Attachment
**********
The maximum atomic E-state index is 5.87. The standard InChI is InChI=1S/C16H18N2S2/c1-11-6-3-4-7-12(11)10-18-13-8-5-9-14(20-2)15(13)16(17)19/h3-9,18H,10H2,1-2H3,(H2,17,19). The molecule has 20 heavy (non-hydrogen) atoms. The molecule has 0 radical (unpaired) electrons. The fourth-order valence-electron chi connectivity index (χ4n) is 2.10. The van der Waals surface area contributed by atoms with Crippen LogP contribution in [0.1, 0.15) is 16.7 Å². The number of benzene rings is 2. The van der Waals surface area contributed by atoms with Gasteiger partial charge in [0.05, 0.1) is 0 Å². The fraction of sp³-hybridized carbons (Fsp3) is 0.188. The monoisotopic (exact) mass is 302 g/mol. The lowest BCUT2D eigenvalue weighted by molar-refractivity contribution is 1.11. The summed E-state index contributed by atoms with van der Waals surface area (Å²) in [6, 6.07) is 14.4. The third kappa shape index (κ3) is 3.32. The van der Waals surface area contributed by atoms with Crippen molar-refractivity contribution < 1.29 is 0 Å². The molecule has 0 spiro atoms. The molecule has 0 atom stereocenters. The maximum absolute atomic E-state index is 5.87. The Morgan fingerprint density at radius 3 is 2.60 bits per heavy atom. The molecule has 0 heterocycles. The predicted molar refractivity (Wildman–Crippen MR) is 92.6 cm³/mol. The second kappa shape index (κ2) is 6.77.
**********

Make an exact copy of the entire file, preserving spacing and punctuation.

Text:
The maximum atomic E-state index is 5.87. The standard InChI is InChI=1S/C16H18N2S2/c1-11-6-3-4-7-12(11)10-18-13-8-5-9-14(20-2)15(13)16(17)19/h3-9,18H,10H2,1-2H3,(H2,17,19). The molecule has 20 heavy (non-hydrogen) atoms. The molecule has 0 radical (unpaired) electrons. The fourth-order valence-electron chi connectivity index (χ4n) is 2.10. The van der Waals surface area contributed by atoms with Crippen LogP contribution in [0.1, 0.15) is 16.7 Å². The number of benzene rings is 2. The van der Waals surface area contributed by atoms with Gasteiger partial charge in [0.05, 0.1) is 0 Å². The fraction of sp³-hybridized carbons (Fsp3) is 0.188. The monoisotopic (exact) mass is 302 g/mol. The lowest BCUT2D eigenvalue weighted by molar-refractivity contribution is 1.11. The summed E-state index contributed by atoms with van der Waals surface area (Å²) in [6, 6.07) is 14.4. The third kappa shape index (κ3) is 3.32. The van der Waals surface area contributed by atoms with Crippen molar-refractivity contribution < 1.29 is 0 Å². The molecule has 0 spiro atoms. The molecule has 0 atom stereocenters. The maximum absolute atomic E-state index is 5.87. The Morgan fingerprint density at radius 3 is 2.60 bits per heavy atom. The molecule has 0 heterocycles. The predicted molar refractivity (Wildman–Crippen MR) is 92.6 cm³/mol. The second kappa shape index (κ2) is 6.77.